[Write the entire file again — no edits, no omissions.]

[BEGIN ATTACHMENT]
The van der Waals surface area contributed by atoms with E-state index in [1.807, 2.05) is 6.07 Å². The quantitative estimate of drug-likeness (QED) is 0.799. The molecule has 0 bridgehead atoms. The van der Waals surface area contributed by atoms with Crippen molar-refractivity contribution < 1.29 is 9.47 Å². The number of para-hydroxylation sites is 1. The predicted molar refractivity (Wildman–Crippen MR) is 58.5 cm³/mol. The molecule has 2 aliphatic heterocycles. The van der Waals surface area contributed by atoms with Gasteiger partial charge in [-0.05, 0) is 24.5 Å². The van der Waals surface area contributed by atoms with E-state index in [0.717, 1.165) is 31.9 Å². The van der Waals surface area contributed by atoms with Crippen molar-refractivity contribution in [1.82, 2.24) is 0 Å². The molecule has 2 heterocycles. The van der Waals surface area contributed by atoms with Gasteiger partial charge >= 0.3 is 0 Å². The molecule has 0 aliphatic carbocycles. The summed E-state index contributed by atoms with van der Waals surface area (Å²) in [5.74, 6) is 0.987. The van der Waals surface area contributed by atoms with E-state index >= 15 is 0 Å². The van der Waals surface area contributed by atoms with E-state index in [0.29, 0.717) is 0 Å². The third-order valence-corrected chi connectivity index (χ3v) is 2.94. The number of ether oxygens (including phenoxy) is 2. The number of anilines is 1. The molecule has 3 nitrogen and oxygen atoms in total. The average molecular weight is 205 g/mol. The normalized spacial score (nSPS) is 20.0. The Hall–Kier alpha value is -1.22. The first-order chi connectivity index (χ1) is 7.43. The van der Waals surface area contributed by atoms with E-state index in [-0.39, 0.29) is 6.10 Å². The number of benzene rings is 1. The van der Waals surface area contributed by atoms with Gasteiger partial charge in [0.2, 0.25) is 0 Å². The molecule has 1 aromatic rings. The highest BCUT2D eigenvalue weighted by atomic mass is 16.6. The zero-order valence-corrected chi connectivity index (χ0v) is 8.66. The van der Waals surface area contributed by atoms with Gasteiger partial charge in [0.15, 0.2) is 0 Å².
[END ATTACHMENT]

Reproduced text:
The van der Waals surface area contributed by atoms with E-state index in [1.807, 2.05) is 6.07 Å². The quantitative estimate of drug-likeness (QED) is 0.799. The molecule has 0 bridgehead atoms. The van der Waals surface area contributed by atoms with Crippen molar-refractivity contribution < 1.29 is 9.47 Å². The number of para-hydroxylation sites is 1. The predicted molar refractivity (Wildman–Crippen MR) is 58.5 cm³/mol. The molecule has 2 aliphatic heterocycles. The van der Waals surface area contributed by atoms with Gasteiger partial charge in [-0.05, 0) is 24.5 Å². The van der Waals surface area contributed by atoms with E-state index in [0.717, 1.165) is 31.9 Å². The van der Waals surface area contributed by atoms with Crippen molar-refractivity contribution in [1.82, 2.24) is 0 Å². The molecule has 2 heterocycles. The van der Waals surface area contributed by atoms with Gasteiger partial charge >= 0.3 is 0 Å². The molecule has 0 aliphatic carbocycles. The summed E-state index contributed by atoms with van der Waals surface area (Å²) in [5.74, 6) is 0.987. The van der Waals surface area contributed by atoms with E-state index >= 15 is 0 Å². The van der Waals surface area contributed by atoms with E-state index in [0.29, 0.717) is 0 Å². The third-order valence-corrected chi connectivity index (χ3v) is 2.94. The number of ether oxygens (including phenoxy) is 2. The number of anilines is 1. The molecule has 3 nitrogen and oxygen atoms in total. The average molecular weight is 205 g/mol. The normalized spacial score (nSPS) is 20.0. The Hall–Kier alpha value is -1.22. The first-order chi connectivity index (χ1) is 7.43. The van der Waals surface area contributed by atoms with E-state index in [-0.39, 0.29) is 6.10 Å². The number of benzene rings is 1. The van der Waals surface area contributed by atoms with Gasteiger partial charge in [0.2, 0.25) is 0 Å². The molecule has 1 aromatic rings. The highest BCUT2D eigenvalue weighted by atomic mass is 16.6. The zero-order valence-corrected chi connectivity index (χ0v) is 8.66. The van der Waals surface area contributed by atoms with Gasteiger partial charge in [0.15, 0.2) is 0 Å².